Prince Harry is set to hit our TV screens in Netflix documentary

Prince Harry is set to hit our TV screens, to star in a Netflix documentary about the Paralympic Games, where he will discuss the positive impact of sport on the lives of disabled athletes.

The 35-year-old royal will feature in the upcoming documentary, ‘Rising Phoenix’, which is set to hit the streaming service on August 26 and will “tell the extraordinary story of the Paralympic Games”.

The Duke of Sussex appears in the programme as in 2014 he set up the Invictus Games – a multi-sport event for wounded, injured or sick armed services personnel and their associated veterans – which follows a similar ethos to the Paralympics.

In a new trailer for the documentary, the flame-haired royal can be seen sitting on a couch discussing the power of sports. He says in the clip: “There isn’t anything else in the world that can bring you back from the darkest places than sport. Yes lives have been changed on the track, but lives are also being changed in the stands.”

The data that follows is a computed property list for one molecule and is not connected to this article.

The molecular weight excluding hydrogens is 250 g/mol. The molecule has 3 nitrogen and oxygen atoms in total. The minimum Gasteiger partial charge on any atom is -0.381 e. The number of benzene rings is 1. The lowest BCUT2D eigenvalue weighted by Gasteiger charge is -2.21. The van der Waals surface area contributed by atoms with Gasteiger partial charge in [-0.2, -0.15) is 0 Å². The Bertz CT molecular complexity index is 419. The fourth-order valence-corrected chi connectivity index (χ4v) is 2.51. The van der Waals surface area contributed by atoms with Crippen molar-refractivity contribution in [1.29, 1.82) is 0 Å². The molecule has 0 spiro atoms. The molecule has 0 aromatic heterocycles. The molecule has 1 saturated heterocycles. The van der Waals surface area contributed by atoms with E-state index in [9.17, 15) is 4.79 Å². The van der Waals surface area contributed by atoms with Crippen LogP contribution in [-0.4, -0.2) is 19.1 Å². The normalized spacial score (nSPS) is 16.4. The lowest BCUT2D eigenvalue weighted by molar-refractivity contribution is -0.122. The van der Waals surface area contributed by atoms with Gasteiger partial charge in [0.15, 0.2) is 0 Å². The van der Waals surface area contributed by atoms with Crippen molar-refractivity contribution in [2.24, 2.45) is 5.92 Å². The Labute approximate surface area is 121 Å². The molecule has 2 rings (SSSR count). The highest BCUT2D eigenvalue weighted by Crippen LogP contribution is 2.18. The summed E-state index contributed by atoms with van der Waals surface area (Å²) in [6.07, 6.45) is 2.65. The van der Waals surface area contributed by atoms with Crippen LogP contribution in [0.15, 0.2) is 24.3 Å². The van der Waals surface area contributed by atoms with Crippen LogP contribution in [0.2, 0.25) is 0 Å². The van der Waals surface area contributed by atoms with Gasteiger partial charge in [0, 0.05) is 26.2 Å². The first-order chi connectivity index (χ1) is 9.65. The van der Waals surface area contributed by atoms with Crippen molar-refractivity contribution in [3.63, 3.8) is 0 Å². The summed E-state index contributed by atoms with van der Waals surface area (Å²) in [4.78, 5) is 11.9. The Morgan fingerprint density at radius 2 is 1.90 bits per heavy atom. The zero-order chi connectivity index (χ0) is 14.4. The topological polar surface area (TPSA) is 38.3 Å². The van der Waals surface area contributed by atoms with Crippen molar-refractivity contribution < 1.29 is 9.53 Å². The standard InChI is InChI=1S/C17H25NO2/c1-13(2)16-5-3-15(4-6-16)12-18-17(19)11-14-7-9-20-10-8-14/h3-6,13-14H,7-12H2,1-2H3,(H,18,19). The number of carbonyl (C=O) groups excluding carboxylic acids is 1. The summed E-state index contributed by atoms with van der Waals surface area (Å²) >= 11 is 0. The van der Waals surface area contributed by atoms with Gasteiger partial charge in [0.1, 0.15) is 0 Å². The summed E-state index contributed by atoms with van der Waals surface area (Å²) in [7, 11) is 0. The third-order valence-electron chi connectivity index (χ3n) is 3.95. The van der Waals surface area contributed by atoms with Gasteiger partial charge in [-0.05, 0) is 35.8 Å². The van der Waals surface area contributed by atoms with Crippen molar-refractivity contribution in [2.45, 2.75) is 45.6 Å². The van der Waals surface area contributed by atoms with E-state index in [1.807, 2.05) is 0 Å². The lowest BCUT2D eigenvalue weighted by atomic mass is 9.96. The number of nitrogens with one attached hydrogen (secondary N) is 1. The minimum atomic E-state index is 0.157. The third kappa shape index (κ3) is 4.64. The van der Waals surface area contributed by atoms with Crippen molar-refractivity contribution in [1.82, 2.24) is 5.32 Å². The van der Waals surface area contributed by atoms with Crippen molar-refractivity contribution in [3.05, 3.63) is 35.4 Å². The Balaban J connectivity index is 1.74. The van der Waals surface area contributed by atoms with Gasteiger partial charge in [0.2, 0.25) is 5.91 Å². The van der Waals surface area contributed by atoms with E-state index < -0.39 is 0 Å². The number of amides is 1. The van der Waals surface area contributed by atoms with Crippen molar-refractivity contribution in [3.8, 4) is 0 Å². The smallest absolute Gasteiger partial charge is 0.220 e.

Does the documentary on Harry and Meghan show a 'new way of being ...

Whilst a spokesperson for Harry added in a statement: “The Duke is proud to have been one of the people who contributed to this film, which is a unique and powerful documentary that hopes to change the way people view disability – and tell the incredible story of the Paralympics.”

The film – which was directed by Peter Ettedgui and Ian Bonhôte – also features several athletes including fencer Bebe Vio, archer Matt Stutzman, sprinter Jonnie Peacock, and wheelchair track and field star Tatyana McFadden among others.

“Rising Phoenix” was originally set to coincide with the 2020 Tokyo Olympic and Paralympic Games, but the sporting event has been postponed until next year due to the coronavirus pandemic.

Meanwhile, Prince Harry previously spoke about the positive influence of sport whilst launching the Invictus Games six years ago. He said at the time: “I have witnessed first-hand how the power of sport can positively impact the lives of wounded, injured and sick servicemen and women in their journey of recovery.”

Main Image: